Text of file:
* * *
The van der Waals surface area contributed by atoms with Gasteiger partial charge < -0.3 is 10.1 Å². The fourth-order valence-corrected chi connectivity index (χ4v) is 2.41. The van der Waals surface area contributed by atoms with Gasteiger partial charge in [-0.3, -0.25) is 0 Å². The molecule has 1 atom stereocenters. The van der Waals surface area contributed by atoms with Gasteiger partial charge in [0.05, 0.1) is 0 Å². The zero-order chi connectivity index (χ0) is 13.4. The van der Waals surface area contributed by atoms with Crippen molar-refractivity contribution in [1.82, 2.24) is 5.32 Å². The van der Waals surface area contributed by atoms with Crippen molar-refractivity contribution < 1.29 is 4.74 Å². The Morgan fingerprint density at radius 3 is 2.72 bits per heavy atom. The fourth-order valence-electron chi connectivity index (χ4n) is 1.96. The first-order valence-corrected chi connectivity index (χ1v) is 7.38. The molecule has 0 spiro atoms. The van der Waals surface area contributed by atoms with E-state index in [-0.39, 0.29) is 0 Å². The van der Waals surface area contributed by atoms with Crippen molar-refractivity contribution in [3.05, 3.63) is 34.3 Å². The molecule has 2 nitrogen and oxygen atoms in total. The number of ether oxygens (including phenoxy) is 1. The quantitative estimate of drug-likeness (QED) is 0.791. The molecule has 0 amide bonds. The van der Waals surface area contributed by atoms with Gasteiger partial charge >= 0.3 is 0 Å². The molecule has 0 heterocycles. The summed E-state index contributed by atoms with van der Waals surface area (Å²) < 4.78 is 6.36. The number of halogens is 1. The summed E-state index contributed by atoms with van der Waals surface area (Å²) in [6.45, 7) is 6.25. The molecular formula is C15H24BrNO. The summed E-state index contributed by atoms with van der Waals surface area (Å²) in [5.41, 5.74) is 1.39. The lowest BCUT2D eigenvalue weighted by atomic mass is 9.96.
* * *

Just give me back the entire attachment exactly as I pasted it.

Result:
The van der Waals surface area contributed by atoms with Gasteiger partial charge < -0.3 is 10.1 Å². The fourth-order valence-corrected chi connectivity index (χ4v) is 2.41. The van der Waals surface area contributed by atoms with Gasteiger partial charge in [-0.3, -0.25) is 0 Å². The molecule has 1 atom stereocenters. The van der Waals surface area contributed by atoms with Gasteiger partial charge in [0.05, 0.1) is 0 Å². The zero-order chi connectivity index (χ0) is 13.4. The van der Waals surface area contributed by atoms with Crippen molar-refractivity contribution in [1.82, 2.24) is 5.32 Å². The van der Waals surface area contributed by atoms with Crippen molar-refractivity contribution < 1.29 is 4.74 Å². The Morgan fingerprint density at radius 3 is 2.72 bits per heavy atom. The fourth-order valence-electron chi connectivity index (χ4n) is 1.96. The first-order valence-corrected chi connectivity index (χ1v) is 7.38. The molecule has 0 spiro atoms. The van der Waals surface area contributed by atoms with E-state index in [-0.39, 0.29) is 0 Å². The van der Waals surface area contributed by atoms with Crippen molar-refractivity contribution in [3.05, 3.63) is 34.3 Å². The molecule has 2 nitrogen and oxygen atoms in total. The number of ether oxygens (including phenoxy) is 1. The quantitative estimate of drug-likeness (QED) is 0.791. The molecule has 0 amide bonds. The van der Waals surface area contributed by atoms with Gasteiger partial charge >= 0.3 is 0 Å². The molecule has 0 heterocycles. The summed E-state index contributed by atoms with van der Waals surface area (Å²) < 4.78 is 6.36. The number of halogens is 1. The summed E-state index contributed by atoms with van der Waals surface area (Å²) in [6.45, 7) is 6.25. The molecular formula is C15H24BrNO. The summed E-state index contributed by atoms with van der Waals surface area (Å²) in [5.41, 5.74) is 1.39. The lowest BCUT2D eigenvalue weighted by atomic mass is 9.96.